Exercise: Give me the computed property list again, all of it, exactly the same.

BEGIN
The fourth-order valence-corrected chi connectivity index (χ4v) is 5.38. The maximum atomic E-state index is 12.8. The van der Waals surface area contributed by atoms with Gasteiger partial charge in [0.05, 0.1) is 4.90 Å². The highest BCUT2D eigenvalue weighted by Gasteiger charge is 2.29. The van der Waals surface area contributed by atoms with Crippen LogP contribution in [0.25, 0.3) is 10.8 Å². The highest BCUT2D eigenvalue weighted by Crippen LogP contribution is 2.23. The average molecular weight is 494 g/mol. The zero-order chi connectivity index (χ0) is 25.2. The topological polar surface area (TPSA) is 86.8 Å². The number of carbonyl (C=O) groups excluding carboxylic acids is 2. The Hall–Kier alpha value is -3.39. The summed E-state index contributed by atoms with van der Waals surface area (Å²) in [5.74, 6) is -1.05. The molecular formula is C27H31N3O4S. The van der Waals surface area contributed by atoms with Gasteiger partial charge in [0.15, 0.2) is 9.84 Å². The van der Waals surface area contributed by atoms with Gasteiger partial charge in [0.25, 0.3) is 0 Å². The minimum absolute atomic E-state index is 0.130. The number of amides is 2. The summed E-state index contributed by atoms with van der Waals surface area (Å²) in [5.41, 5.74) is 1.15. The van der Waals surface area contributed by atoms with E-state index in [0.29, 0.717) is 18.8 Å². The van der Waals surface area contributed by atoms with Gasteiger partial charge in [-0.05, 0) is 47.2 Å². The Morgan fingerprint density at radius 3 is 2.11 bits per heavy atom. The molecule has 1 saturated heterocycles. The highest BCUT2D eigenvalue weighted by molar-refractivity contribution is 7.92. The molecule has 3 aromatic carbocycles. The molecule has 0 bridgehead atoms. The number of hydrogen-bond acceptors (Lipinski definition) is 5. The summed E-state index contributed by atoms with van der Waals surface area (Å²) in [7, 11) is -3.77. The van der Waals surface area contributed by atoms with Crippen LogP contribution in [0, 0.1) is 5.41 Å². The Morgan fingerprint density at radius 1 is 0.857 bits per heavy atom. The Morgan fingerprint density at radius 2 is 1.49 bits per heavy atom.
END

The fourth-order valence-corrected chi connectivity index (χ4v) is 5.38. The maximum atomic E-state index is 12.8. The van der Waals surface area contributed by atoms with Gasteiger partial charge in [0.05, 0.1) is 4.90 Å². The highest BCUT2D eigenvalue weighted by Gasteiger charge is 2.29. The van der Waals surface area contributed by atoms with Crippen LogP contribution in [0.25, 0.3) is 10.8 Å². The highest BCUT2D eigenvalue weighted by Crippen LogP contribution is 2.23. The average molecular weight is 494 g/mol. The zero-order chi connectivity index (χ0) is 25.2. The topological polar surface area (TPSA) is 86.8 Å². The number of carbonyl (C=O) groups excluding carboxylic acids is 2. The Hall–Kier alpha value is -3.39. The summed E-state index contributed by atoms with van der Waals surface area (Å²) in [5.74, 6) is -1.05. The molecular formula is C27H31N3O4S. The van der Waals surface area contributed by atoms with Gasteiger partial charge in [0.15, 0.2) is 9.84 Å². The van der Waals surface area contributed by atoms with Gasteiger partial charge in [0.25, 0.3) is 0 Å². The minimum absolute atomic E-state index is 0.130. The number of amides is 2. The summed E-state index contributed by atoms with van der Waals surface area (Å²) in [5.41, 5.74) is 1.15. The van der Waals surface area contributed by atoms with E-state index in [0.29, 0.717) is 18.8 Å². The van der Waals surface area contributed by atoms with Gasteiger partial charge in [-0.05, 0) is 47.2 Å². The Morgan fingerprint density at radius 3 is 2.11 bits per heavy atom. The molecule has 1 saturated heterocycles. The highest BCUT2D eigenvalue weighted by molar-refractivity contribution is 7.92. The molecule has 3 aromatic carbocycles. The molecule has 0 bridgehead atoms. The number of hydrogen-bond acceptors (Lipinski definition) is 5. The summed E-state index contributed by atoms with van der Waals surface area (Å²) in [7, 11) is -3.77. The van der Waals surface area contributed by atoms with Crippen LogP contribution in [0, 0.1) is 5.41 Å². The Morgan fingerprint density at radius 1 is 0.857 bits per heavy atom. The Morgan fingerprint density at radius 2 is 1.49 bits per heavy atom.